Original Prankster: Evolution of Trickery
Dishonesty has been documented in creatures ranging from birds to crustaceans to primates, including, of course, Homo sapiens. “When you think of human communication, it’s rife with deception,” said Stephen Nowicki, a biologist at Duke UniversityFrom Carl Zimmer's article, Devious Butterflies, Full-Throated Frogs and Other Liars. Carl takes a look at deception in the animal world. Deception, has for a while, been thought of as a useless, and even detrimental trait, why then would an evolving world, that selects towards success continually select for it.
Previous models examined only a single animal sending a signal to a single receiver. But real signals are rarely so private. “They’re not happening in a one-on-one situation,” Dr. Rowell said. “They’re really happening in public.”Organisms need to be crafty with their lies. They don't just continually lie, or risk demise along the lines of The Boy Who Cried Wolf. They must assess their situation, the signal, their target and their audience. Pranking is possibly a strong trait of fitness in the natural world, perhaps this is why humans continue to use it to impress their peers.
To capture this extra layer of complexity, Dr. Rowell built a mathematical model with two receivers instead of one. The signaling animal could choose to be honest or dishonest. The receivers could respond to the signal as an honest one or a dishonest one.
Working with Dr. Ellner and Dr. Reeve, Dr. Rowell discovered that honesty and deception could reach a stable coexistence in the model. The signalers could sometimes be dishonest, and yet the receivers continued to believe the signals despite the deception.
Dr. Rowell and his colleagues published the details of their model in the December issue of The American Naturalist.
My friends often try to be clever an play jokes, but sometimes they can backfire. In the midst of carhopping to get each other to the airport on time in Brisbane, we also had to transfer luggage between various cars at various locations. My luggage was in my friend's girlfriend's car, but needed to end up in his car, I had ended up in yet another friends car and was relying on them to shift the luggage. I had talked to my friend's girlfriend and she said that she had given her boyfriend the keys to her boot. As we were returning to his car, I checked whether or not we were going to move my luggage. He tries to fool me by going "Oh, shit, Z, I don't have the keys to her car. Why do you always stuff things up?". I respond with, "No, I saw her give you the keys. Don't be stupid." This exchange goes for a while and our friends who are watching can't tell whether its me or him joking. Is he lying, he has the keys; or am I lying, my luggage is actually in my friend's car. Either way, I don't think either scenario gets us laid, so its not very relevant evolutionary wise. But its a story nonetheless.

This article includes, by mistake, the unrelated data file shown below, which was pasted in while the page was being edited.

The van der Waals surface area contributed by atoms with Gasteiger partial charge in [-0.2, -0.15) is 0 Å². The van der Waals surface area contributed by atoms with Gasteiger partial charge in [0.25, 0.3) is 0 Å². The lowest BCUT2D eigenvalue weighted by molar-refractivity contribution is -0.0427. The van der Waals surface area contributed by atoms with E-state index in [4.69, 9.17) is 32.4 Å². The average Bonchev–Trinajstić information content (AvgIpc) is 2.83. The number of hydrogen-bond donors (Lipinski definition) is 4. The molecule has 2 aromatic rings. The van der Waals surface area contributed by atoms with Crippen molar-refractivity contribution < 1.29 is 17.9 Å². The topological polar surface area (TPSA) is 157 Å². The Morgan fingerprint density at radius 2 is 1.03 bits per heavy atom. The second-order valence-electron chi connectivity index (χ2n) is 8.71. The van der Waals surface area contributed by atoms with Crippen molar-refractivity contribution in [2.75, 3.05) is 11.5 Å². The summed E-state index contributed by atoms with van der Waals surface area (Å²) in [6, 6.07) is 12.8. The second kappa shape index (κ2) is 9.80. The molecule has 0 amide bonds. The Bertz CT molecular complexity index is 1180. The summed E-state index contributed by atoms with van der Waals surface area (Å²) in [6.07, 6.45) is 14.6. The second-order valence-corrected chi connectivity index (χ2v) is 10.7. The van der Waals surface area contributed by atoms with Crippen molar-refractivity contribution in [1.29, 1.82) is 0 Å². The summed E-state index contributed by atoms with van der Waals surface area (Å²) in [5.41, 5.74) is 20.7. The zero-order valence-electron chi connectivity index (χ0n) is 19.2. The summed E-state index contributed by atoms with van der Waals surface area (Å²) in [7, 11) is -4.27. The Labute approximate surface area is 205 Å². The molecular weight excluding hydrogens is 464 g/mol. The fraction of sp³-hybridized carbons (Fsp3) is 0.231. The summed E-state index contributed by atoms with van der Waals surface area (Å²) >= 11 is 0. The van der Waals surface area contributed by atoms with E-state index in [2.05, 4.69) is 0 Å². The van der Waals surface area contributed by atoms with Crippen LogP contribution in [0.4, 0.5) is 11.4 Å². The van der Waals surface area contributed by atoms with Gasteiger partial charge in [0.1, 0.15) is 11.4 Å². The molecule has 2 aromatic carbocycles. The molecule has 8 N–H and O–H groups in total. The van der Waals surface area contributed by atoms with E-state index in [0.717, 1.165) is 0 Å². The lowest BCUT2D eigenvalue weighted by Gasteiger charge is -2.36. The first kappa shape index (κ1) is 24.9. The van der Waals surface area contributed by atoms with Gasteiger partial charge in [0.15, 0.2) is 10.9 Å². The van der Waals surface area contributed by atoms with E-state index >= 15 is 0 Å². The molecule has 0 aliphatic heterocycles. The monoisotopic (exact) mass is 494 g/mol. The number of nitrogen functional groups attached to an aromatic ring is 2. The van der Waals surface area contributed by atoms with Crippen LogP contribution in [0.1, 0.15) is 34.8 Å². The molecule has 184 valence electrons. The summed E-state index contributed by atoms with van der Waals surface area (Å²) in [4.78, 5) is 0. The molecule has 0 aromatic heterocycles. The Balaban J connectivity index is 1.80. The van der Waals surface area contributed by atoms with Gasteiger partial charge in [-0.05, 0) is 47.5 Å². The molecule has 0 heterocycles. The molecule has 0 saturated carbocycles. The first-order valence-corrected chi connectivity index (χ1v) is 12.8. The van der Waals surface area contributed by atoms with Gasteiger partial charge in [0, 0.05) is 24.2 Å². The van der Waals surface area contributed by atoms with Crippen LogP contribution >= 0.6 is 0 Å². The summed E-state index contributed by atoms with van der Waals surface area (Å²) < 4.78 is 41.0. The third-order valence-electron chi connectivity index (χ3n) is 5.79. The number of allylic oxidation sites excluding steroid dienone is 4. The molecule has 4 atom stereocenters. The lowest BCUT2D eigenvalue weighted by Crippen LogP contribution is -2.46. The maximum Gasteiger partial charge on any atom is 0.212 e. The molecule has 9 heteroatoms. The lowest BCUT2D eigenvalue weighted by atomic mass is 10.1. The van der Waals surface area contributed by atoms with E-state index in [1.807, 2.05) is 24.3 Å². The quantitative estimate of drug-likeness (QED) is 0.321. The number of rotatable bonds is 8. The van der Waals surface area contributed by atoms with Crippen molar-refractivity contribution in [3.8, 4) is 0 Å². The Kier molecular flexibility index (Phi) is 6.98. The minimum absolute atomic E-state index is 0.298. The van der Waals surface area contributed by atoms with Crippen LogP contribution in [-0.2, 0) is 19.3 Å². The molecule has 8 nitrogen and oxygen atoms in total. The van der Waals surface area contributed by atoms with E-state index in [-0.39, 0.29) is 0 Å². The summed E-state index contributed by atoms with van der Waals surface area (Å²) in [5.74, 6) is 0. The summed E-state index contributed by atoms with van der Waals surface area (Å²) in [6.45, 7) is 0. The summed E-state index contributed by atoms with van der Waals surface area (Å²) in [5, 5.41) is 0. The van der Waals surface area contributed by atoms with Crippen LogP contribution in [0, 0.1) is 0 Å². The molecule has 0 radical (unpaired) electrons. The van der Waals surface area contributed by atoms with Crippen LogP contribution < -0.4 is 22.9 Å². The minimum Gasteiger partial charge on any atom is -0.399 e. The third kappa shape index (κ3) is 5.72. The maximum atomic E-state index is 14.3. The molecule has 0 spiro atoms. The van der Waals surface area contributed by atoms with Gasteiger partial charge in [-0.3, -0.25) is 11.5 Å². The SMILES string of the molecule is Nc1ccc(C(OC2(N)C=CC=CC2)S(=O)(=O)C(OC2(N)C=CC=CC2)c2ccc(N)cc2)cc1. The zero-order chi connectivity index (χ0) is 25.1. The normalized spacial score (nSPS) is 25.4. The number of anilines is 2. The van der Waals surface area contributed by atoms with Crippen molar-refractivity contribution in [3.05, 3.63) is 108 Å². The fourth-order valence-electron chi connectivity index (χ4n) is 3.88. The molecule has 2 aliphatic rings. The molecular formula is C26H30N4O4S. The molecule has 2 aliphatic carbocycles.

In the end, deception can lead to selection towards and meme permeation of traits that would not be present in an otherwise honest ecosystem. Not only do we end up with pranksters, but we get creatures who utilise pranksters to their own ends.